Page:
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AAPG Bulletin


DOI: 10.1306/07071413146

Geochemical and isotopic evolution of water produced from Middle Devonian Marcellus shale gas wells, Appalachian basin, Pennsylvania

Elisabeth L. Rowan,1 Mark A. Engle,2 Thomas F. Kraemer,3 Karl T. Schroeder,4 Richard W. Hammack,5 and Michael W. Doughten6

1U.S. Geological Survey, 12201 Sunrise Valley Drive, MS 956, Reston, Virginia 20192; [email protected]
2U.S. Geological Survey, University of Texas at El Paso, Dept. of Geological Sciences, 500 W. University Ave., El Paso, Texas 79968; [email protected]
3U.S. Geological Survey, 384 Woods Hole Rd, Woods Hole, Massachusetts 02543; [email protected]
4U.S. Department of Energy, National Energy Technology Laboratory, 626 Cochrans Mill Road, MS 84-108, Pittsburgh, Pennsylvania 15236; [email protected]
5U.S. Department of Energy, National Energy Technology Laboratory, 626 Cochrans Mill Road, MS 84-108, Pittsburgh, Pennsylvania 15236; [email protected]
6U.S. Geological Survey, 12201 Sunrise Valley Drive, MS 432, Reston, Virginia 20192; [email protected]


The number of Marcellus Shale gas wells drilled in the Appalachian basin has increased rapidly over the past decade, leading to increased interest in the highly saline water produced with the natural gas which must be recycled, treated, or injected into deep disposal wells. New geochemical and isotopic analyses of produced water for 3 time-series and 13 grab samples from Marcellus Shale gas wells in southwest and north central Pennsylvania (PA) are used to address the origin of the water and solutes produced over the long term (>12 months). The question of whether the produced water originated within the Marcellus Shale, or whether it may have been drawn from adjacent reservoirs via fractures is addressed using measurements of BLTN13146eq1 and BLTN13146eq2 activity. These parameters indicate that the water originated in the Marcellus Shale, and can be more broadly used to trace water of Marcellus Shale origin.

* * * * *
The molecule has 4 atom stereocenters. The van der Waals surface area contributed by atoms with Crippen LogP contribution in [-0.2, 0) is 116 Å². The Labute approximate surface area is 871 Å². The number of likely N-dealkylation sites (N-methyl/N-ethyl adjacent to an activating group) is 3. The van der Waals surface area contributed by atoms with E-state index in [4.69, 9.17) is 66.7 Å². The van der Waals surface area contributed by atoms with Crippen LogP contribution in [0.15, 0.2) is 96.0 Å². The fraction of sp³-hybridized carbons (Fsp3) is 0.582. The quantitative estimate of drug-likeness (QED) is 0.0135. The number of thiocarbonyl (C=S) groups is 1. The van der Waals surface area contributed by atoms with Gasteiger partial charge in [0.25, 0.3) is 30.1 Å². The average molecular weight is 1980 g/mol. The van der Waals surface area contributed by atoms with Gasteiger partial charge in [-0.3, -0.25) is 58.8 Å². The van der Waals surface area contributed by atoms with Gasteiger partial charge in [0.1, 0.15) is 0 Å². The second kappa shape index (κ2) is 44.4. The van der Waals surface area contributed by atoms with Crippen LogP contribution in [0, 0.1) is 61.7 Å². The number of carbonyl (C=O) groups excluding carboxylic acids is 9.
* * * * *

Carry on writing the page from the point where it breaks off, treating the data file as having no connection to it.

During the first 1–2 weeks of production, rapid increases in salinity and positive shifts in BLTN13146eq3 values were observed in the produced water, followed by more gradual changes until a compositional plateau was reached within approximately 1 yr. The BLTN13146eq4 values and relationships between Na, Cl, and Br provide evidence that the water produced after compositional stabilization is natural formation water, the salinity for which originated primarily from evaporatively concentrated paleoseawater. The rapid transition from injected water to chemically and isotopically distinct water while BLTN13146eq5 of the injected water volume had been recovered, supports the hypothesis that significant volumes of injected water were removed from circulation by imbibition.

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